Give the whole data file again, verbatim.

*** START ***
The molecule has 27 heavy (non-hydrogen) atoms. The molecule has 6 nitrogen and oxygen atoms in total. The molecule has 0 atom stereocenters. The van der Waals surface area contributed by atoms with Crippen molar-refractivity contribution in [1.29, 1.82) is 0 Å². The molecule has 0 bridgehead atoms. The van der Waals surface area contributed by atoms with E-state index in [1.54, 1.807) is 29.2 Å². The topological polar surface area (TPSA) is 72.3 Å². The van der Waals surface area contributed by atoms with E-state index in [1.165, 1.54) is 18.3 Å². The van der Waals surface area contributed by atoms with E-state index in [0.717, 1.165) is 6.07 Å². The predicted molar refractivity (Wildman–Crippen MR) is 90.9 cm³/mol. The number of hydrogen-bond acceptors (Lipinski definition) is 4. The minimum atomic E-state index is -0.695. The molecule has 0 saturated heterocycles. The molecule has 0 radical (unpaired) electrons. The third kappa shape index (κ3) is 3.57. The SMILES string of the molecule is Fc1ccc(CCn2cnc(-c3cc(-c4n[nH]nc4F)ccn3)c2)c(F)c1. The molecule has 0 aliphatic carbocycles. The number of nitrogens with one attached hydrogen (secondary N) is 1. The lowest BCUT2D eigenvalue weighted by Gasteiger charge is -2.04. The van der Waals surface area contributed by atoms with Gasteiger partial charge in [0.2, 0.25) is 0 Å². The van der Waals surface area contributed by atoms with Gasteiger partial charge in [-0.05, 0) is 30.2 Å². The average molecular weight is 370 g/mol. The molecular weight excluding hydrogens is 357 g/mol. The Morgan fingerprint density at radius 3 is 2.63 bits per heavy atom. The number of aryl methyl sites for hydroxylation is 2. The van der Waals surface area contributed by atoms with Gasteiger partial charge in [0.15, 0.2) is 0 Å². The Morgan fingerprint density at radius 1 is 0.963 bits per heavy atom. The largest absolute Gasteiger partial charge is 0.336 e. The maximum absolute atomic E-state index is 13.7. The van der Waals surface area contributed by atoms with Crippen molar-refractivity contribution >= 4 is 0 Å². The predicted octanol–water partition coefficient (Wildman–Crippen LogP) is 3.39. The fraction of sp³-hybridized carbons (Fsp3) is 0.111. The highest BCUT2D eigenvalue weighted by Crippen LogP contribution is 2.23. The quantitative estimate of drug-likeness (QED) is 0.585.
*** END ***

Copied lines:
The molecule has 27 heavy (non-hydrogen) atoms. The molecule has 6 nitrogen and oxygen atoms in total. The molecule has 0 atom stereocenters. The van der Waals surface area contributed by atoms with Crippen molar-refractivity contribution in [1.29, 1.82) is 0 Å². The molecule has 0 bridgehead atoms. The van der Waals surface area contributed by atoms with E-state index in [1.54, 1.807) is 29.2 Å². The topological polar surface area (TPSA) is 72.3 Å². The van der Waals surface area contributed by atoms with E-state index in [1.165, 1.54) is 18.3 Å². The van der Waals surface area contributed by atoms with E-state index in [0.717, 1.165) is 6.07 Å². The predicted molar refractivity (Wildman–Crippen MR) is 90.9 cm³/mol. The number of hydrogen-bond acceptors (Lipinski definition) is 4. The minimum atomic E-state index is -0.695. The molecule has 0 saturated heterocycles. The molecule has 0 radical (unpaired) electrons. The third kappa shape index (κ3) is 3.57. The SMILES string of the molecule is Fc1ccc(CCn2cnc(-c3cc(-c4n[nH]nc4F)ccn3)c2)c(F)c1. The molecule has 0 aliphatic carbocycles. The number of nitrogens with one attached hydrogen (secondary N) is 1. The lowest BCUT2D eigenvalue weighted by Gasteiger charge is -2.04. The van der Waals surface area contributed by atoms with Gasteiger partial charge in [0.2, 0.25) is 0 Å². The van der Waals surface area contributed by atoms with Gasteiger partial charge in [-0.05, 0) is 30.2 Å². The average molecular weight is 370 g/mol. The molecular weight excluding hydrogens is 357 g/mol. The Morgan fingerprint density at radius 3 is 2.63 bits per heavy atom. The number of aryl methyl sites for hydroxylation is 2. The van der Waals surface area contributed by atoms with Gasteiger partial charge in [0.15, 0.2) is 0 Å². The Morgan fingerprint density at radius 1 is 0.963 bits per heavy atom. The largest absolute Gasteiger partial charge is 0.336 e. The maximum absolute atomic E-state index is 13.7. The van der Waals surface area contributed by atoms with Crippen molar-refractivity contribution >= 4 is 0 Å². The predicted octanol–water partition coefficient (Wildman–Crippen LogP) is 3.39. The fraction of sp³-hybridized carbons (Fsp3) is 0.111. The highest BCUT2D eigenvalue weighted by Crippen LogP contribution is 2.23. The quantitative estimate of drug-likeness (QED) is 0.585.